The complete PySceneDetect Python API reference can be found here [PySceneDetect Manual]


Creating a new scene detection method is intuitive if you are familiar with Python and OpenCV already. A SceneDetector is an object implementing the following class & methods (only prototypes are shown as an example):

from scenedetect.scene_detector import SceneDetector

class CustomDetector(SceneDetector):
    """CustomDetector class to implement a scene detection algorithm."""
    def __init__(self):
        pass

    def process_frame(self, frame_num, frame_img, frame_metrics, scene_list):
        """Computes/stores metrics and detects any scene changes.

        Prototype method, no actual detection.
        """
        return

    def post_process(self, scene_list):
        pass

See the actual scenedetect/scene_detector.py source file for specific details. Alternatively, you can call help(SceneDetector) from a Python REPL. For examples of actual detection algorithm implementations, see the source files in the scenedetect/detectors/ directory (e.g. threshold_detector.py, content_detector.py).

Processing is done by calling the process_frame(...) function for all frames in the video, followed by post_process(...) (optional) after the final frame. Scene cuts are detected and added to the passed list object in both cases.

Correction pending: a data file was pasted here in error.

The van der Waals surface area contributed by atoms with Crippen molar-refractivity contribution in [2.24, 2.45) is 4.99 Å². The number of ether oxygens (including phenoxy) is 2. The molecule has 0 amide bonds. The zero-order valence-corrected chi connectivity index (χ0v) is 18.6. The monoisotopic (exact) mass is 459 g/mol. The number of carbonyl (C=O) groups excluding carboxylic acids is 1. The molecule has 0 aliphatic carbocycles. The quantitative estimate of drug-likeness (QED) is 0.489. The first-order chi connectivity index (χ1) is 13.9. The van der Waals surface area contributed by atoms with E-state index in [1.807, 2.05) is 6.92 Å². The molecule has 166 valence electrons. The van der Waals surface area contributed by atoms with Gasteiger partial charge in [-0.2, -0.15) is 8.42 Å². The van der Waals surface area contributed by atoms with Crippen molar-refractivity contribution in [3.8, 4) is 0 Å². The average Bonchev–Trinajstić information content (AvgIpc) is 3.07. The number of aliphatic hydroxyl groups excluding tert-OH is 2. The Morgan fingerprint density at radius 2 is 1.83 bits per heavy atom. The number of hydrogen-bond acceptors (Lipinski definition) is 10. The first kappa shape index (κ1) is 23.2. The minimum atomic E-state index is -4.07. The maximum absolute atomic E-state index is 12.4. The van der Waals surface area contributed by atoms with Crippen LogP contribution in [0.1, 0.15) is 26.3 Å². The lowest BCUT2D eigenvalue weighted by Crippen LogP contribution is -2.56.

process_frame(...) is called for each frame in sequence, passing the following arguments:

  • frame_num: the number of the current frame being processed
  • frame_img: frame returned video file or stream (accessible as NumPy array)
  • frame_metrics: dictionary for memoizing results of detection algorithm calculations for quicker subsequent analyses (if possible)
  • scene_list: List containing the frame numbers where all scene cuts/breaks occur in the video.

post_process(...) is called after the final frame has been processed, to allow for any stored scene cuts to be written if required* (e.g. in the case of the ThresholdDetector).

You may also want to look into the implementation of current detectors to understand how frame metrics are saved/loaded to/from a StatsManager for caching and allowing values to be written to a stats file for users to graph and find trends in to tweak detector options. Also see the section on the SceneManager in the Python API Reference for details.